NY Super Bowl: Super Bowl ads

36 Days: Previewing the Super Bowl of ads

December, 28, 2013
12/28/13
10:09
AM ET


Each day from now until Feb. 2, ESPNNewYork.com will take you inside the challenge of staging the most unpredictable NFL title game ever. There are 36 days until the Super Bowl.

The sports-marketing world is focused on Super Bowl ads at this time of year, for good reason -- those 30-second spots are being sold by Fox for $4 million each.

There's no such thing as an accidental leak, but there is plenty of buzz-building footage to be found. Go Daddy, the web-hosting company that's brought you years of halftime cleavage, has released part of an ad featuring race-car driver Danica Patrick walking down the street in a suit that makes her look like a bodybuilder.

Suberbowl-commercials.org has the footage and archives of the best and worst advertisements ever to hit the most expensive broadcast window of the year. For the New York fans, here’s one with Joe Namath and Farah Fawcett from 1973.

Like Namath, Patrick is a Super Bowl regular. It’s a coveted and highly visible spot for any athlete. The Super Bowl isn’t something you DVR and watch a week later, covering your ears and screaming “No spoilers!” when it comes up in conversation. No, at 6:30 p.m. on Feb. 2, an average of 109 million viewers will be in front of television sets watching live television for the next four hours.

Fox announced a sell-out of Super Bowl inventory in the first week of December, but the slots were accounted for a week or two beforehand.

“Demand has been strong and people recognize the value of the investment,” said Fox VP of communications Lou D'Ermilio.

This Deadline.com story does a good job of explaining why the expense is worth it for some companies.

These ads live online for years. Dozens of mainstream outlets have stories the next day on which ads failed or succeeded to sell a product, or shock. Remember the supermodel and the nerd making out for Go Daddy last year? Need a minute to recover from the memory?

It may have been gross, but it made you look.

Come back daily for more on the issues, logistics and personalities surrounding Super Bowl XLVIII.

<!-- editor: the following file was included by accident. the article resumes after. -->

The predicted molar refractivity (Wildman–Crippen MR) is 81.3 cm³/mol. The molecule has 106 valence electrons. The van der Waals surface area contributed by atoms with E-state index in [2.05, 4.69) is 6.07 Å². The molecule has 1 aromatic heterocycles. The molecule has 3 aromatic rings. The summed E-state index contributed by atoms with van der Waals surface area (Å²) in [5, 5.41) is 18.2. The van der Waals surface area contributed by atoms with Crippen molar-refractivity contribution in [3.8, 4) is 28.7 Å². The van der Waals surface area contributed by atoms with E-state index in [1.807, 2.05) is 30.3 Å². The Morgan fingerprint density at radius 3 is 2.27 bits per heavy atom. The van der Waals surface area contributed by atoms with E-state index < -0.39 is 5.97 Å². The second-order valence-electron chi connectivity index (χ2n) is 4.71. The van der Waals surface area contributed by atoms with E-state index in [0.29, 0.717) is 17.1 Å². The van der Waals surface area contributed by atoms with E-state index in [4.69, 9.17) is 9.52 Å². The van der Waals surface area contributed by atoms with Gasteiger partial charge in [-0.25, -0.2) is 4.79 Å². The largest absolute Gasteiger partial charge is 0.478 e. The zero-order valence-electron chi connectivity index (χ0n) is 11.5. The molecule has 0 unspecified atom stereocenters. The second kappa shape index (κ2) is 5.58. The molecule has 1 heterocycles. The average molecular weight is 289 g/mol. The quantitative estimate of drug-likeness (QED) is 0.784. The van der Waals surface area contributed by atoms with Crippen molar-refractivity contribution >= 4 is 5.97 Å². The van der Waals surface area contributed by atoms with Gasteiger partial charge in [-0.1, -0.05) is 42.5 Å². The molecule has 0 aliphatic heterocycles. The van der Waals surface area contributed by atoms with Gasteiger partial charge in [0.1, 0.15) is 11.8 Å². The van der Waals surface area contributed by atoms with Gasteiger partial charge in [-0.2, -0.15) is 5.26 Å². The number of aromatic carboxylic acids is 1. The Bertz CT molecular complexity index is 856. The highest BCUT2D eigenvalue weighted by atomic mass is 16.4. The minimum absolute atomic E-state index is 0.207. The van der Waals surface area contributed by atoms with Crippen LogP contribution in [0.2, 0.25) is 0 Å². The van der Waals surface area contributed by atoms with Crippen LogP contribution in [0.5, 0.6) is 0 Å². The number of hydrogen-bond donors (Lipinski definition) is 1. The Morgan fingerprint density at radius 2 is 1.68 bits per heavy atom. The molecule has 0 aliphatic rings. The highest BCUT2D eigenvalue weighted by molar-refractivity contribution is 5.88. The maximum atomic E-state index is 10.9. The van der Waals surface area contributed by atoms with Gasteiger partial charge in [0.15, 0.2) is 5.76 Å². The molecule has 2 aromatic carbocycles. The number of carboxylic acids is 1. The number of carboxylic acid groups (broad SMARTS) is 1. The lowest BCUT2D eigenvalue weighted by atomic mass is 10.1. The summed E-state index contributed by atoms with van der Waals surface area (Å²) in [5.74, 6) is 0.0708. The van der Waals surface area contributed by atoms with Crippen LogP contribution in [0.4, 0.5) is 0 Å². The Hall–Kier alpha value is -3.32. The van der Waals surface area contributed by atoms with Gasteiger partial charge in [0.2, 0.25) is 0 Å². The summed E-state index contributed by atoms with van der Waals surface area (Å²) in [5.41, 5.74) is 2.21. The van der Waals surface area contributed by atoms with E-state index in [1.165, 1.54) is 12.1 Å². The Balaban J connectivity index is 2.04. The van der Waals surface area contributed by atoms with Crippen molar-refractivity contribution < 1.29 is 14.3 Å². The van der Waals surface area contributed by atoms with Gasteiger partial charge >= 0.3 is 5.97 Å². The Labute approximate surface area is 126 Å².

77 Days: Sex no longer sells for Go Daddy

November, 17, 2013
11/17/13
12:00
PM ET
PatrickPeter Kramer/Getty ImagesWhoa, Daddy! No more racy Super Bowl ads for Danica Patrick's sponsor.
Each day from now until Feb. 2, ESPNNewYork.com will take you inside the challenge of staging the most unpredictable NFL title game ever. There are 77 days to the Super Bowl.

Don’t get any ideas, Bud Light.

Last month, the web-hosting service Go Daddy announced that it would not being going with the sexually suggestive ads that characterized its presence at the Super Bowl. Usually, the setup involved Nascar driver Danica Patrick in some activity: body painting a model, watching her massage therapist strip and jump in a pool, or walking to a commercial set with Jillian Michaels while apparently naked.

[+] EnlargeBud Light girls
AP Photo/Ric TapiaFeeling thirsty?
But no more.

The change raises the question: What other kind of Super Bowl ads are there? Unless Go Daddy plans to involve Clydesdales or a love poem to Detroit, it’s hard to imagine what they have in mind, but the company insists the days of ads about shirt straps popping and making out have come to an end.

"We've matured. We've evolved," CMO Barb Rechterman said in a statement reported by Adweek. "Our new brand of Super Bowl commercials will make it crystal clear what we do and who we stand for. We may be changing our approach, but as we've always said, we don't care what the critics think. We are all about our customers."

It’s funny because I always thought Go Daddy sold X-ray glasses, or maybe those hats with cupholders on either side, but apparently it sells domain names to grownups and companies.

Maybe we’ll get to find out more about that this year.

Here are a couple links this week related to the New York/New Jersey Super Bowl:

The Associated Press writes that the state of New Jersey is looking to get a bigger chunk of the economic boom projected to come from the Super Bowl. A lot of people may be looking to stay in Manhattan, but don’t overlook Hoboken.

The Daily News had a piece about the “Warm Welcome” kits that will be given out to Super Bowl ticketholders.

Come back daily for more on the issues, logistics and personalities surrounding Super Bowl XLVIII.

SPONSORED HEADLINES